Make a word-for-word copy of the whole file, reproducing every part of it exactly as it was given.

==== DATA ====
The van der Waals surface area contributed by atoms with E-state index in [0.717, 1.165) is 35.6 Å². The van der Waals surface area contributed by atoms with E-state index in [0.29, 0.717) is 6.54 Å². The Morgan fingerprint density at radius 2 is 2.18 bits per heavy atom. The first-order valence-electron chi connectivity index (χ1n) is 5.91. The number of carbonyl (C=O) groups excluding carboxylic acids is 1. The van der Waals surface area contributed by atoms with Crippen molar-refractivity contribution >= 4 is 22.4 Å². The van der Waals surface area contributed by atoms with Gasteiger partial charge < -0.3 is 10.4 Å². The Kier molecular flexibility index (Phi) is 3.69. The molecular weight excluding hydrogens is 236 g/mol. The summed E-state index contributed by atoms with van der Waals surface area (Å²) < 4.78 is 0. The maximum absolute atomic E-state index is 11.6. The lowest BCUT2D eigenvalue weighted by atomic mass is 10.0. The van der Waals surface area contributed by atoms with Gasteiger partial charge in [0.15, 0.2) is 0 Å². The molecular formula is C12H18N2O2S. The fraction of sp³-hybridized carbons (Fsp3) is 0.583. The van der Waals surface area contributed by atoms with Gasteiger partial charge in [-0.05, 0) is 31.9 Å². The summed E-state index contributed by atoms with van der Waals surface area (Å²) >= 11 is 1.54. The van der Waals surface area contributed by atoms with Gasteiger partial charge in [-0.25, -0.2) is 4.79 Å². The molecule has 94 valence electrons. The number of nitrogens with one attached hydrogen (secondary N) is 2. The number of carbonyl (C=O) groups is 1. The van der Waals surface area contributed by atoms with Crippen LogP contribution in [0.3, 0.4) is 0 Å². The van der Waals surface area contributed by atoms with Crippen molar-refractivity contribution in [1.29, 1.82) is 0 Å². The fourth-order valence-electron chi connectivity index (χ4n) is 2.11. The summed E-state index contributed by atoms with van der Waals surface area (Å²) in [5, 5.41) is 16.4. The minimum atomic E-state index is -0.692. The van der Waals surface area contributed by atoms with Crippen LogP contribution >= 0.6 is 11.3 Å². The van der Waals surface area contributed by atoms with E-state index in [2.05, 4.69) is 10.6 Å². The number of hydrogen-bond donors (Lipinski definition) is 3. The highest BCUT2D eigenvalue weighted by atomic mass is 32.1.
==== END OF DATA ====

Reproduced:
The van der Waals surface area contributed by atoms with E-state index in [0.717, 1.165) is 35.6 Å². The van der Waals surface area contributed by atoms with E-state index in [0.29, 0.717) is 6.54 Å². The Morgan fingerprint density at radius 2 is 2.18 bits per heavy atom. The first-order valence-electron chi connectivity index (χ1n) is 5.91. The number of carbonyl (C=O) groups excluding carboxylic acids is 1. The van der Waals surface area contributed by atoms with Crippen molar-refractivity contribution >= 4 is 22.4 Å². The van der Waals surface area contributed by atoms with Gasteiger partial charge < -0.3 is 10.4 Å². The Kier molecular flexibility index (Phi) is 3.69. The molecular weight excluding hydrogens is 236 g/mol. The summed E-state index contributed by atoms with van der Waals surface area (Å²) < 4.78 is 0. The maximum absolute atomic E-state index is 11.6. The lowest BCUT2D eigenvalue weighted by atomic mass is 10.0. The van der Waals surface area contributed by atoms with Gasteiger partial charge in [0.15, 0.2) is 0 Å². The molecular formula is C12H18N2O2S. The fraction of sp³-hybridized carbons (Fsp3) is 0.583. The van der Waals surface area contributed by atoms with Gasteiger partial charge in [-0.05, 0) is 31.9 Å². The summed E-state index contributed by atoms with van der Waals surface area (Å²) >= 11 is 1.54. The van der Waals surface area contributed by atoms with Gasteiger partial charge in [-0.25, -0.2) is 4.79 Å². The molecule has 94 valence electrons. The number of nitrogens with one attached hydrogen (secondary N) is 2. The number of carbonyl (C=O) groups is 1. The van der Waals surface area contributed by atoms with Crippen LogP contribution in [0.3, 0.4) is 0 Å². The van der Waals surface area contributed by atoms with Crippen molar-refractivity contribution in [1.29, 1.82) is 0 Å². The fourth-order valence-electron chi connectivity index (χ4n) is 2.11. The summed E-state index contributed by atoms with van der Waals surface area (Å²) in [5, 5.41) is 16.4. The minimum atomic E-state index is -0.692. The van der Waals surface area contributed by atoms with Crippen LogP contribution >= 0.6 is 11.3 Å². The van der Waals surface area contributed by atoms with E-state index in [2.05, 4.69) is 10.6 Å². The number of hydrogen-bond donors (Lipinski definition) is 3. The highest BCUT2D eigenvalue weighted by atomic mass is 32.1.